Chapter 1 Introduction

It is in the very nature of man to look forward. He cannot help it if he would. Thoughts as to the future will and do occupy his mind; and in so far as these are the offspring of fancy, or the reasonings of mere natural sagacity, they are for the most part utterly false. But God has in this, as in all else, anticipated the need and the desire of His own redeemed children. He has not left us to be tossed about by winds of fancy or reason. In Jesus our Lord “are hid all the treasures of wisdom and knowledge” (Col. 2:3); in us is “the Spirit that searcheth the deep things of God” (1 Cor. 2:10); and in the Word there is revealed for our blessing so much of God’s wisdom as He has deemed fit to impart, as much as it is for our good to know, and infinitely more than the most enlightened and diligent have ever learned. “If any man think that he knoweth anything, he knoweth nothing yet as he ought to know.” (1 Cor. 8:2.)

It is most blessed to come to the Lord Jesus, as lost and guilty ones, and to find in the Word of God all that our souls need — pardon and life through His name. Very blessed is it also as saved ones knowing the grace of God in truth, and fully owning the authority of the Lord, to come to the same Word to know His will, that we may do it. In the former we are as sinners learning the grace of the Saviour, in the latter we are as disciples and servants, learning the mind and will of the Master; but, blessed as these attitudes of the soul undoubtedly are, they are not the highest into which the grace of our God would introduce us. “Henceforth I call you not servants; for the servant knoweth not what his lord doeth: but I have called you friends; for all things that I have heard of my Father I have made known unto you.” (John 15:15.)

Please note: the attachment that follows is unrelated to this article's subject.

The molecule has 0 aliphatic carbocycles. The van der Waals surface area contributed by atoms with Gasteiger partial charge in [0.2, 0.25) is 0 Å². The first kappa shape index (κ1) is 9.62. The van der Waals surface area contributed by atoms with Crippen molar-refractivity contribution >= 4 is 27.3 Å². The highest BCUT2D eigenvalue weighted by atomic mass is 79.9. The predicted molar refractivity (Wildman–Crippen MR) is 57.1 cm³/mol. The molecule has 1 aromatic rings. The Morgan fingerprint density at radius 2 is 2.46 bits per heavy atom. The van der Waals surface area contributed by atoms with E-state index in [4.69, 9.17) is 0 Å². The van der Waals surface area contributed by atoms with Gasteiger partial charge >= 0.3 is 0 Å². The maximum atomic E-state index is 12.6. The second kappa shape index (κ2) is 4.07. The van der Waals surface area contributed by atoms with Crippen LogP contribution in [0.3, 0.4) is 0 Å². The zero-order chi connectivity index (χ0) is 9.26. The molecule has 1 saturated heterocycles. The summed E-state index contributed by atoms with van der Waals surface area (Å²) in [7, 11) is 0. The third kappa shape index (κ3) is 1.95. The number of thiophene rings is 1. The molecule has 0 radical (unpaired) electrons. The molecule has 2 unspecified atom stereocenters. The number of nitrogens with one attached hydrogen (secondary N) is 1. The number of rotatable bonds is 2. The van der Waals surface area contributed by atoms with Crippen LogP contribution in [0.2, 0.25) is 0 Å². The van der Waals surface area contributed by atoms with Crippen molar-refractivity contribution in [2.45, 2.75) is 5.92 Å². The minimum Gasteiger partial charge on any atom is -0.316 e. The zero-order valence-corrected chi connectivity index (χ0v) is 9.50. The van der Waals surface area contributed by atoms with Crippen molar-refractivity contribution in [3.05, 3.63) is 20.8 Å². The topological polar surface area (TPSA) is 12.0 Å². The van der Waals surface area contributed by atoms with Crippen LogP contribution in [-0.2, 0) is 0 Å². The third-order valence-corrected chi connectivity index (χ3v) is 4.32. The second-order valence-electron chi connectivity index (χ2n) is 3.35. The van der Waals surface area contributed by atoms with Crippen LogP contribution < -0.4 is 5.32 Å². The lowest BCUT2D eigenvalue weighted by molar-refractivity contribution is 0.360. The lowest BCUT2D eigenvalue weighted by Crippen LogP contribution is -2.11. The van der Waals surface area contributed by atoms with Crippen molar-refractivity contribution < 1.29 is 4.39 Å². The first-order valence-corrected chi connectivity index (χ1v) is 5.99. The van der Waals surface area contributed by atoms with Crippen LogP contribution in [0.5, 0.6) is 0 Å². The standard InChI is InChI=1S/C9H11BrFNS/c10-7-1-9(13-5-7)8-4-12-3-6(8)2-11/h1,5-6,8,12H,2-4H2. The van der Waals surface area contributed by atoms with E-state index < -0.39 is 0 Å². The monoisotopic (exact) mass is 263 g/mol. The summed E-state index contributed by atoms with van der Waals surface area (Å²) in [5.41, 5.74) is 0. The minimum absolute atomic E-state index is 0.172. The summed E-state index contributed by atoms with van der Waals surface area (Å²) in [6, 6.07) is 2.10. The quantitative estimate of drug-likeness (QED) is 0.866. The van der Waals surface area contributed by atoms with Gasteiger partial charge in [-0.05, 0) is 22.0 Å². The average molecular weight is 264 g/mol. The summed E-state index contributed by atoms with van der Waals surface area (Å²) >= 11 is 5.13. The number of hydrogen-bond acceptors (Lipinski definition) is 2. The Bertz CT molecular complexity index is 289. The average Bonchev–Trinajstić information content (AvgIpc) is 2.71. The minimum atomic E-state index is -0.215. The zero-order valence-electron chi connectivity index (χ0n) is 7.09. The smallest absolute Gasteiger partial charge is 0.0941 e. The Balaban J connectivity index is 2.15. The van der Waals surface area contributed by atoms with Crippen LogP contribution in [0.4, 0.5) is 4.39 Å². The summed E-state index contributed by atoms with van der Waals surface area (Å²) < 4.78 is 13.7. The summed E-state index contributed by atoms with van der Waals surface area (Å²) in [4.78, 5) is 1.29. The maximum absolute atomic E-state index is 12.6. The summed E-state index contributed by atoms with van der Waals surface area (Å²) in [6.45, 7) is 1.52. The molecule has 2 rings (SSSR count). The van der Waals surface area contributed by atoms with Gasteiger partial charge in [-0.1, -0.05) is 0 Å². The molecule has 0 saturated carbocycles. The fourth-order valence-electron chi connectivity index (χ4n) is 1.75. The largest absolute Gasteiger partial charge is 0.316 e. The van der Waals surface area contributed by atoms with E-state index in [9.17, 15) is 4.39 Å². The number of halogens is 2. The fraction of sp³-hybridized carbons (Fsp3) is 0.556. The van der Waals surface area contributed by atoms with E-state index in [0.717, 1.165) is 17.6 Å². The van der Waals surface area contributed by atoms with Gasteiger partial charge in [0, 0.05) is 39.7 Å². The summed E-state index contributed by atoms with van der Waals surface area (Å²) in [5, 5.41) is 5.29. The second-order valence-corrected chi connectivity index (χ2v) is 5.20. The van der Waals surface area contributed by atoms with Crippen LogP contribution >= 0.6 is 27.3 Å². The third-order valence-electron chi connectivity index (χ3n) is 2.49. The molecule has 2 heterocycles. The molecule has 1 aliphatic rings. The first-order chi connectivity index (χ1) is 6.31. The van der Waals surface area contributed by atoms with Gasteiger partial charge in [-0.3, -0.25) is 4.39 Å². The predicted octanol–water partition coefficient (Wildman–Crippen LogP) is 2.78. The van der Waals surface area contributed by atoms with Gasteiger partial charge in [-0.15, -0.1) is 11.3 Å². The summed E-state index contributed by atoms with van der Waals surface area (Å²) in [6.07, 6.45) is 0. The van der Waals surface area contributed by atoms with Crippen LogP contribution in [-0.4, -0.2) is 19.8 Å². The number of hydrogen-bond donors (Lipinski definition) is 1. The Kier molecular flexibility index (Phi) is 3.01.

Surely this is higher, nearer, more blessed! It is the intercourse of friendship—the telling out of the deepest counsels of the heart to the dearly loved ones for whom He would lay down His life; it is taking us into confidence, even as He had done long ago with Abraham. “Shall I hide from Abraham that which I do?” (Gen. 18:17.) And was it not in exultant allusion to this that Jehoshaphat, with the boldness of faith, called him God’s “friend”? (2 Chron. 20:7)—a word that long afterward the Lord Himself, who had treasured it up, brought forth by the lips of Isaiah (Isa. 41:8), and again confirmed by His apostle James (Jas. 2:23.) Yes, it is the very joy of God to take His servants into the confidence of friendship. It was so in patriarchal days—it was so when “the word was made flesh, and dwelt among us;” and, when “received up into glory,” we have “the Revelation of Jesus Christ, which God gave unto Him, to shew unto His servants the things which must shortly come to pass.” (Rev. 1:1.)